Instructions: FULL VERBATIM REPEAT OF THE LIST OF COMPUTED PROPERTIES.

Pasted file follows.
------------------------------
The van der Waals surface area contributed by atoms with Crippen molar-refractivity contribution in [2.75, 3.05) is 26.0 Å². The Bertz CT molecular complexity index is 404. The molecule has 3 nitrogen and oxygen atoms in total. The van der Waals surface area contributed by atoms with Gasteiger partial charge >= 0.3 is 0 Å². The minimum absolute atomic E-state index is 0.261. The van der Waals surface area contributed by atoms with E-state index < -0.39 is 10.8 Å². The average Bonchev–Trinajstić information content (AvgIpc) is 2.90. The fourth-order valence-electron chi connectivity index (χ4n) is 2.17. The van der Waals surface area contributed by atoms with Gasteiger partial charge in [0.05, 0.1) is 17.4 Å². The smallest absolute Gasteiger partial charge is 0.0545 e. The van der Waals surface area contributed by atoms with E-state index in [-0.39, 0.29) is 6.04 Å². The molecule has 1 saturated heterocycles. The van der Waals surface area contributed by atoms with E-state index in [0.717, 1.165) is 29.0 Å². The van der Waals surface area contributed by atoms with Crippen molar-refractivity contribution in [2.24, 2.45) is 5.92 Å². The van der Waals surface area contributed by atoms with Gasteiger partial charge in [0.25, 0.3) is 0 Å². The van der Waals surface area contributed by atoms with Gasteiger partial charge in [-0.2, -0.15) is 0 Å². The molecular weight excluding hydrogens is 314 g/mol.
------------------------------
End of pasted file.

The van der Waals surface area contributed by atoms with Crippen molar-refractivity contribution in [2.75, 3.05) is 26.0 Å². The Bertz CT molecular complexity index is 404. The molecule has 3 nitrogen and oxygen atoms in total. The van der Waals surface area contributed by atoms with Gasteiger partial charge >= 0.3 is 0 Å². The minimum absolute atomic E-state index is 0.261. The van der Waals surface area contributed by atoms with E-state index < -0.39 is 10.8 Å². The average Bonchev–Trinajstić information content (AvgIpc) is 2.90. The fourth-order valence-electron chi connectivity index (χ4n) is 2.17. The van der Waals surface area contributed by atoms with Gasteiger partial charge in [0.05, 0.1) is 17.4 Å². The smallest absolute Gasteiger partial charge is 0.0545 e. The van der Waals surface area contributed by atoms with E-state index in [-0.39, 0.29) is 6.04 Å². The molecule has 1 saturated heterocycles. The van der Waals surface area contributed by atoms with E-state index in [0.717, 1.165) is 29.0 Å². The van der Waals surface area contributed by atoms with Crippen molar-refractivity contribution in [2.24, 2.45) is 5.92 Å². The van der Waals surface area contributed by atoms with Gasteiger partial charge in [0.25, 0.3) is 0 Å². The van der Waals surface area contributed by atoms with Gasteiger partial charge in [-0.2, -0.15) is 0 Å². The molecular weight excluding hydrogens is 314 g/mol.